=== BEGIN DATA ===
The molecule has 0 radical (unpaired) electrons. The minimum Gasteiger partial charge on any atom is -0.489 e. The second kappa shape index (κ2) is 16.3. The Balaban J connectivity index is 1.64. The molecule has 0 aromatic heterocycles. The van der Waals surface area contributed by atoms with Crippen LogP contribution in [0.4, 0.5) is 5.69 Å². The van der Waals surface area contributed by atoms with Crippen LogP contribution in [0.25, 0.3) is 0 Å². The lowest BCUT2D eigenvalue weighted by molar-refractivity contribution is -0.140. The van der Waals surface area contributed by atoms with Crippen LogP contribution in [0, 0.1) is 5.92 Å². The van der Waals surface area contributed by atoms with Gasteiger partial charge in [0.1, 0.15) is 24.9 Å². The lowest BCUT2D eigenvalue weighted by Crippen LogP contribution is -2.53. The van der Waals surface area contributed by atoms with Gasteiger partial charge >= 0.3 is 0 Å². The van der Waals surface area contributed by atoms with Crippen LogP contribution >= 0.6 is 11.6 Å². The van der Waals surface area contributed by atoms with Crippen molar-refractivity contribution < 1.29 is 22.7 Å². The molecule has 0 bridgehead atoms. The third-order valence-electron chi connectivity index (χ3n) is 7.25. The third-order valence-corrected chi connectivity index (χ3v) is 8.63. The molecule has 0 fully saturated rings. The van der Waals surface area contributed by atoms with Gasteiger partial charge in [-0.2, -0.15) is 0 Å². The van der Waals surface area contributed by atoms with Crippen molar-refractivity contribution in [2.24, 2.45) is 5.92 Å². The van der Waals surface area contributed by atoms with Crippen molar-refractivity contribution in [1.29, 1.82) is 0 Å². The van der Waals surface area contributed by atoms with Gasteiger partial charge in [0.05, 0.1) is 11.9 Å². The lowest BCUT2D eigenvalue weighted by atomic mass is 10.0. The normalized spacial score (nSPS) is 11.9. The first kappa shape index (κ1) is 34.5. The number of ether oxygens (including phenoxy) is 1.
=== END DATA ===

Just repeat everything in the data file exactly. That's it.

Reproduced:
The molecule has 0 radical (unpaired) electrons. The minimum Gasteiger partial charge on any atom is -0.489 e. The second kappa shape index (κ2) is 16.3. The Balaban J connectivity index is 1.64. The molecule has 0 aromatic heterocycles. The van der Waals surface area contributed by atoms with Crippen LogP contribution in [0.4, 0.5) is 5.69 Å². The van der Waals surface area contributed by atoms with Crippen LogP contribution in [0.25, 0.3) is 0 Å². The lowest BCUT2D eigenvalue weighted by molar-refractivity contribution is -0.140. The van der Waals surface area contributed by atoms with Crippen LogP contribution in [0, 0.1) is 5.92 Å². The van der Waals surface area contributed by atoms with Gasteiger partial charge in [0.1, 0.15) is 24.9 Å². The lowest BCUT2D eigenvalue weighted by Crippen LogP contribution is -2.53. The van der Waals surface area contributed by atoms with Gasteiger partial charge >= 0.3 is 0 Å². The van der Waals surface area contributed by atoms with Crippen LogP contribution >= 0.6 is 11.6 Å². The van der Waals surface area contributed by atoms with Crippen molar-refractivity contribution < 1.29 is 22.7 Å². The molecule has 0 bridgehead atoms. The third-order valence-electron chi connectivity index (χ3n) is 7.25. The third-order valence-corrected chi connectivity index (χ3v) is 8.63. The molecule has 0 fully saturated rings. The van der Waals surface area contributed by atoms with Gasteiger partial charge in [-0.2, -0.15) is 0 Å². The van der Waals surface area contributed by atoms with Crippen molar-refractivity contribution in [2.24, 2.45) is 5.92 Å². The van der Waals surface area contributed by atoms with Crippen molar-refractivity contribution in [1.29, 1.82) is 0 Å². The van der Waals surface area contributed by atoms with Gasteiger partial charge in [0.05, 0.1) is 11.9 Å². The lowest BCUT2D eigenvalue weighted by atomic mass is 10.0. The normalized spacial score (nSPS) is 11.9. The first kappa shape index (κ1) is 34.5. The number of ether oxygens (including phenoxy) is 1.